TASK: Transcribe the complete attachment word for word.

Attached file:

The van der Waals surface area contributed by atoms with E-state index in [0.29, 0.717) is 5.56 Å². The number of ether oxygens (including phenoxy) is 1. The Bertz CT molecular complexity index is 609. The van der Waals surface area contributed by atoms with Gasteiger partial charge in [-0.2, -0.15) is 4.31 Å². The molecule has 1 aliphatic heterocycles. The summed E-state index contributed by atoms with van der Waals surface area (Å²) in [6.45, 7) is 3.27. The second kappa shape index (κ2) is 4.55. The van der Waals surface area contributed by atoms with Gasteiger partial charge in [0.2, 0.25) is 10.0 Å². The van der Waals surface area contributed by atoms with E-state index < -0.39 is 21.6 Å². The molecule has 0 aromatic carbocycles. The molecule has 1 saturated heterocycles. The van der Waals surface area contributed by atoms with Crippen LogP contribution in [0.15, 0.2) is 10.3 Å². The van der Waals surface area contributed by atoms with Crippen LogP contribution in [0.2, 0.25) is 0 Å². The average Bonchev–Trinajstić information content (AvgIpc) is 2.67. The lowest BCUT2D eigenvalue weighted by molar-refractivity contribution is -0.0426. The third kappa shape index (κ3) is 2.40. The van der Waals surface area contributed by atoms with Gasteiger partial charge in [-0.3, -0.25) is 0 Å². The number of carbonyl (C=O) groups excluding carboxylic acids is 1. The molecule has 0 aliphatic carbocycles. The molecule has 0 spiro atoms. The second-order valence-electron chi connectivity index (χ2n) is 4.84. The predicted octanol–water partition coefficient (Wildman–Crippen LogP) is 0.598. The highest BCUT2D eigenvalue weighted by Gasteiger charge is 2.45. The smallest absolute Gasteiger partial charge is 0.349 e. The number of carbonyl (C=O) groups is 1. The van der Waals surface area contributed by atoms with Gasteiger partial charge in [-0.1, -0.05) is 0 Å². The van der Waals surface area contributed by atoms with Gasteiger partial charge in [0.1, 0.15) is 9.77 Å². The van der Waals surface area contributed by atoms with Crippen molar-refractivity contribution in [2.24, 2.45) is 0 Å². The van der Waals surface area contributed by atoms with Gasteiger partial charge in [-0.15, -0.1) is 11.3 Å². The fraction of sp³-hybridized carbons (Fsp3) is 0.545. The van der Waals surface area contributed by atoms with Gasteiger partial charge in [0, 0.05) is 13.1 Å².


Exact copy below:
The van der Waals surface area contributed by atoms with E-state index in [0.29, 0.717) is 5.56 Å². The number of ether oxygens (including phenoxy) is 1. The Bertz CT molecular complexity index is 609. The van der Waals surface area contributed by atoms with Gasteiger partial charge in [-0.2, -0.15) is 4.31 Å². The molecule has 1 aliphatic heterocycles. The summed E-state index contributed by atoms with van der Waals surface area (Å²) in [6.45, 7) is 3.27. The second kappa shape index (κ2) is 4.55. The van der Waals surface area contributed by atoms with Gasteiger partial charge in [0.2, 0.25) is 10.0 Å². The van der Waals surface area contributed by atoms with E-state index < -0.39 is 21.6 Å². The molecule has 0 aromatic carbocycles. The molecule has 1 saturated heterocycles. The van der Waals surface area contributed by atoms with Crippen LogP contribution in [0.15, 0.2) is 10.3 Å². The van der Waals surface area contributed by atoms with Crippen LogP contribution in [0.2, 0.25) is 0 Å². The average Bonchev–Trinajstić information content (AvgIpc) is 2.67. The lowest BCUT2D eigenvalue weighted by molar-refractivity contribution is -0.0426. The third kappa shape index (κ3) is 2.40. The van der Waals surface area contributed by atoms with Gasteiger partial charge in [-0.3, -0.25) is 0 Å². The number of carbonyl (C=O) groups excluding carboxylic acids is 1. The molecule has 0 aliphatic carbocycles. The molecule has 0 spiro atoms. The second-order valence-electron chi connectivity index (χ2n) is 4.84. The predicted octanol–water partition coefficient (Wildman–Crippen LogP) is 0.598. The highest BCUT2D eigenvalue weighted by Gasteiger charge is 2.45. The smallest absolute Gasteiger partial charge is 0.349 e. The number of carbonyl (C=O) groups is 1. The van der Waals surface area contributed by atoms with Gasteiger partial charge in [-0.1, -0.05) is 0 Å². The van der Waals surface area contributed by atoms with Gasteiger partial charge in [0.1, 0.15) is 9.77 Å². The van der Waals surface area contributed by atoms with Crippen molar-refractivity contribution in [2.24, 2.45) is 0 Å². The van der Waals surface area contributed by atoms with Gasteiger partial charge in [-0.15, -0.1) is 11.3 Å². The fraction of sp³-hybridized carbons (Fsp3) is 0.545. The van der Waals surface area contributed by atoms with Gasteiger partial charge in [0, 0.05) is 13.1 Å².